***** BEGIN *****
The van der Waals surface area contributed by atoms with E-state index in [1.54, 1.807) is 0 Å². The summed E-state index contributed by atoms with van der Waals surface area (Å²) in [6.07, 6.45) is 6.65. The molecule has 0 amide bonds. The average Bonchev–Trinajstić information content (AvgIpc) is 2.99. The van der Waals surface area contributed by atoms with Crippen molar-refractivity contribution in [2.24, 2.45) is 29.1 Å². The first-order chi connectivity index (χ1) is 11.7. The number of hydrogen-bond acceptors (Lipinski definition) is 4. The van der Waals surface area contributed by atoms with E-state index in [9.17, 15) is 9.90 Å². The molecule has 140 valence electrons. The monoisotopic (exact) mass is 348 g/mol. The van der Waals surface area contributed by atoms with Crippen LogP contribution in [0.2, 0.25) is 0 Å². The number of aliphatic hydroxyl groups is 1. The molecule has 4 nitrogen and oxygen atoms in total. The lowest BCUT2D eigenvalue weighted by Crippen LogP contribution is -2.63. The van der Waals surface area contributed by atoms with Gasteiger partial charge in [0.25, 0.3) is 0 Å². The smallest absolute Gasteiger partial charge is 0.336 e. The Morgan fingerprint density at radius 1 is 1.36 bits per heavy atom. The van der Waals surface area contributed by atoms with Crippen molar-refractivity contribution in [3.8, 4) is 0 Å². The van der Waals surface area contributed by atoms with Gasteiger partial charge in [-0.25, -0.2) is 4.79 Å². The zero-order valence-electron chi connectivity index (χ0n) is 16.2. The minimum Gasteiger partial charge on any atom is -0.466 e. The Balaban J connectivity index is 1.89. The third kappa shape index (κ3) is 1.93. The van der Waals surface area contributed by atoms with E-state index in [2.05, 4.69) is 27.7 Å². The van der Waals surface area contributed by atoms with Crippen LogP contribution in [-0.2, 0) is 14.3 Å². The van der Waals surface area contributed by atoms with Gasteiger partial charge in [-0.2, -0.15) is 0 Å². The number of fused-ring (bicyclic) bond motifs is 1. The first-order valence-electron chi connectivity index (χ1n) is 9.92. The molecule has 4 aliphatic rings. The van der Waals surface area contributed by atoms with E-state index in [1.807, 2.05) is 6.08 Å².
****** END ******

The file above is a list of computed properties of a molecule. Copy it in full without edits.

The van der Waals surface area contributed by atoms with E-state index in [1.54, 1.807) is 0 Å². The summed E-state index contributed by atoms with van der Waals surface area (Å²) in [6.07, 6.45) is 6.65. The molecule has 0 amide bonds. The average Bonchev–Trinajstić information content (AvgIpc) is 2.99. The van der Waals surface area contributed by atoms with Crippen molar-refractivity contribution in [2.24, 2.45) is 29.1 Å². The first-order chi connectivity index (χ1) is 11.7. The number of hydrogen-bond acceptors (Lipinski definition) is 4. The van der Waals surface area contributed by atoms with E-state index in [9.17, 15) is 9.90 Å². The molecule has 140 valence electrons. The monoisotopic (exact) mass is 348 g/mol. The van der Waals surface area contributed by atoms with Crippen LogP contribution in [0.2, 0.25) is 0 Å². The number of aliphatic hydroxyl groups is 1. The molecule has 4 nitrogen and oxygen atoms in total. The lowest BCUT2D eigenvalue weighted by Crippen LogP contribution is -2.63. The van der Waals surface area contributed by atoms with Gasteiger partial charge in [0.25, 0.3) is 0 Å². The smallest absolute Gasteiger partial charge is 0.336 e. The Morgan fingerprint density at radius 1 is 1.36 bits per heavy atom. The van der Waals surface area contributed by atoms with Crippen molar-refractivity contribution in [3.8, 4) is 0 Å². The van der Waals surface area contributed by atoms with Gasteiger partial charge in [-0.25, -0.2) is 4.79 Å². The zero-order valence-electron chi connectivity index (χ0n) is 16.2. The minimum Gasteiger partial charge on any atom is -0.466 e. The Balaban J connectivity index is 1.89. The third kappa shape index (κ3) is 1.93. The van der Waals surface area contributed by atoms with E-state index in [2.05, 4.69) is 27.7 Å². The van der Waals surface area contributed by atoms with Crippen LogP contribution in [-0.2, 0) is 14.3 Å². The van der Waals surface area contributed by atoms with Gasteiger partial charge in [-0.2, -0.15) is 0 Å². The number of fused-ring (bicyclic) bond motifs is 1. The first-order valence-electron chi connectivity index (χ1n) is 9.92. The molecule has 4 aliphatic rings. The van der Waals surface area contributed by atoms with E-state index in [1.807, 2.05) is 6.08 Å².